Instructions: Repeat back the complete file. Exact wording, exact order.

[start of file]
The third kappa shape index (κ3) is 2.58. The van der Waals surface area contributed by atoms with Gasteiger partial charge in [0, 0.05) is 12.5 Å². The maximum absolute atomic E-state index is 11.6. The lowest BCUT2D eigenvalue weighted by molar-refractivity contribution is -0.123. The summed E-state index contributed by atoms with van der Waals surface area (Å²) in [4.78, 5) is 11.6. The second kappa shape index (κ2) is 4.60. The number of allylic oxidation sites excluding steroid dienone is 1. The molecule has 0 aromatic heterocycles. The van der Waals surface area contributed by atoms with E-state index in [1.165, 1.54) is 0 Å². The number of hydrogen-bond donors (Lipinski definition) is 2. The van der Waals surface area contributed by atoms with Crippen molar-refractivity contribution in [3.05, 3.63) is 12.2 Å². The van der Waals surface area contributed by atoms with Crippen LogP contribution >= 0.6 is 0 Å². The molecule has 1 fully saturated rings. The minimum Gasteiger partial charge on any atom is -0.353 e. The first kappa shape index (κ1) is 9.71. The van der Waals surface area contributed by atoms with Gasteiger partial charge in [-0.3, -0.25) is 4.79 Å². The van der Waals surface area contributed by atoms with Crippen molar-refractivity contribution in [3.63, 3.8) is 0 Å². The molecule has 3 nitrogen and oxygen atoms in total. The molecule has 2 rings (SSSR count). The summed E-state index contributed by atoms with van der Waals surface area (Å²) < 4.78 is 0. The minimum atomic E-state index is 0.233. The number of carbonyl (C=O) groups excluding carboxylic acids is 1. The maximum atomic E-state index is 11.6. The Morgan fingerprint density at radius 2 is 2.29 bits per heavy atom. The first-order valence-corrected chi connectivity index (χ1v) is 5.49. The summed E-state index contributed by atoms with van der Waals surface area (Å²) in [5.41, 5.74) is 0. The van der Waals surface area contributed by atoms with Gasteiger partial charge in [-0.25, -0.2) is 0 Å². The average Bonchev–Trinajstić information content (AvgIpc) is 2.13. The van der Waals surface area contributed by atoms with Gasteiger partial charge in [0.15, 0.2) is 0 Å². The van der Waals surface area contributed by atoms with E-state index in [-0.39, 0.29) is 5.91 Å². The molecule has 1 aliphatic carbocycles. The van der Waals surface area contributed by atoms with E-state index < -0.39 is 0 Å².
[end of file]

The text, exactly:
The third kappa shape index (κ3) is 2.58. The van der Waals surface area contributed by atoms with Gasteiger partial charge in [0, 0.05) is 12.5 Å². The maximum absolute atomic E-state index is 11.6. The lowest BCUT2D eigenvalue weighted by molar-refractivity contribution is -0.123. The summed E-state index contributed by atoms with van der Waals surface area (Å²) in [4.78, 5) is 11.6. The second kappa shape index (κ2) is 4.60. The number of allylic oxidation sites excluding steroid dienone is 1. The molecule has 0 aromatic heterocycles. The van der Waals surface area contributed by atoms with E-state index in [1.165, 1.54) is 0 Å². The number of hydrogen-bond donors (Lipinski definition) is 2. The van der Waals surface area contributed by atoms with Crippen molar-refractivity contribution in [3.05, 3.63) is 12.2 Å². The van der Waals surface area contributed by atoms with Crippen LogP contribution >= 0.6 is 0 Å². The molecule has 1 fully saturated rings. The minimum Gasteiger partial charge on any atom is -0.353 e. The first kappa shape index (κ1) is 9.71. The van der Waals surface area contributed by atoms with Gasteiger partial charge in [-0.3, -0.25) is 4.79 Å². The van der Waals surface area contributed by atoms with Crippen molar-refractivity contribution in [3.63, 3.8) is 0 Å². The molecule has 3 nitrogen and oxygen atoms in total. The molecule has 2 rings (SSSR count). The summed E-state index contributed by atoms with van der Waals surface area (Å²) < 4.78 is 0. The minimum atomic E-state index is 0.233. The number of carbonyl (C=O) groups excluding carboxylic acids is 1. The maximum atomic E-state index is 11.6. The Morgan fingerprint density at radius 2 is 2.29 bits per heavy atom. The first-order valence-corrected chi connectivity index (χ1v) is 5.49. The summed E-state index contributed by atoms with van der Waals surface area (Å²) in [5.41, 5.74) is 0. The van der Waals surface area contributed by atoms with Gasteiger partial charge in [-0.25, -0.2) is 0 Å². The average Bonchev–Trinajstić information content (AvgIpc) is 2.13. The van der Waals surface area contributed by atoms with Gasteiger partial charge in [0.15, 0.2) is 0 Å². The van der Waals surface area contributed by atoms with E-state index in [-0.39, 0.29) is 5.91 Å². The molecule has 1 aliphatic carbocycles. The van der Waals surface area contributed by atoms with E-state index < -0.39 is 0 Å².